It's not Korra's fault. It's the show's fault, because the show has a dissonance at its core. On one hand, it says "Korra isn't spiritual enough yet" but it shows "Spirituality is actually a physical thing after all, and there's no real secret to it". The only time the show seriously dips into spirit stuff for Korra is when she meditates while locked in Tarrlok's basement. The rest is grit and poorly implemented duex ex machina.
« Last Edit: Oct 03, 2013 06:09 am by Lavanya Six » Logged
Flipdark95
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« Reply #1963 on: Oct 03, 2013 06:29 am »

^ Good points. Actually, judging by that scene with Tenzin we saw in the trailer, Korra's development could be shaping up in a similar fashion to what you said. And Tenzin could learn not to be so bull-headed with her concerning her spirituality, learning that she simply looks at things in a much different fashion than he does.
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Mr Grieves
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« Reply #1964 on: Oct 03, 2013 07:16 am »

Eh. That's debatable and frankly you've oversimplified each situation.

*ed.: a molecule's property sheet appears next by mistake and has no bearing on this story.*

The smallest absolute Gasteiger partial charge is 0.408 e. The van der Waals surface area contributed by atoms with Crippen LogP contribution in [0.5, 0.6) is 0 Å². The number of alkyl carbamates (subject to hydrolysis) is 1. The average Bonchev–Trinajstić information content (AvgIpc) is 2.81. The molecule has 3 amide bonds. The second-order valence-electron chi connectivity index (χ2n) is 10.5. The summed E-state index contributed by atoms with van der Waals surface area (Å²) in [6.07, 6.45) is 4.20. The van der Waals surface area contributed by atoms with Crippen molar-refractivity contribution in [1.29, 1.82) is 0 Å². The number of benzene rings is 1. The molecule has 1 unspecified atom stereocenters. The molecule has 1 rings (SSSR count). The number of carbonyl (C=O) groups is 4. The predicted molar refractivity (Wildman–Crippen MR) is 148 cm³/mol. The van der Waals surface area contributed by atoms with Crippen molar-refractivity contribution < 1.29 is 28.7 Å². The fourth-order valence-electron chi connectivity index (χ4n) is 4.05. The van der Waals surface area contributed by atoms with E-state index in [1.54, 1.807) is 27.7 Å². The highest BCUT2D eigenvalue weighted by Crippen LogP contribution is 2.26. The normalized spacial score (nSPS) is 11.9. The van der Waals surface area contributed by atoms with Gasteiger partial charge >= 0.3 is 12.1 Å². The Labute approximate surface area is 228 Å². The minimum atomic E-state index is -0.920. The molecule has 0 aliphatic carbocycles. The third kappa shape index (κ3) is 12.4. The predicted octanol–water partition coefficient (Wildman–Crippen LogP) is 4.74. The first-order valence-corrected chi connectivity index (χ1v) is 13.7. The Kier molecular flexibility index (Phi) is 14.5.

Admittedly, that is a side effect of using glibness to make a point.

Airbending was eventually going to be achieved for her anyway, and she did so by effectively facing her fear of Amon by protecting the one she loved with the only way she knew how. The Avatar State? Aang probably knew that her identity was based on being the Avatar, and as such would never have even thought of allowing her to remain without her bending, which came about from a unnatural cause.

See, I don't buy any of that. The "airbending unleashed by love" thing is pulled straight out of the show's butt, and poorly explained at that. I've seen some lovely, well-argued fan essays trying to justify it. They do a great job. But it's justifying the lion-turtle all over again. And being rooted in the Makorra romance doesn't help, given how badly that was implemented in Season 1. The Avatar State thing is ambiguously suicidal, and keeping it ambiguous immediately after an onscreen murder-suicide feels gutless.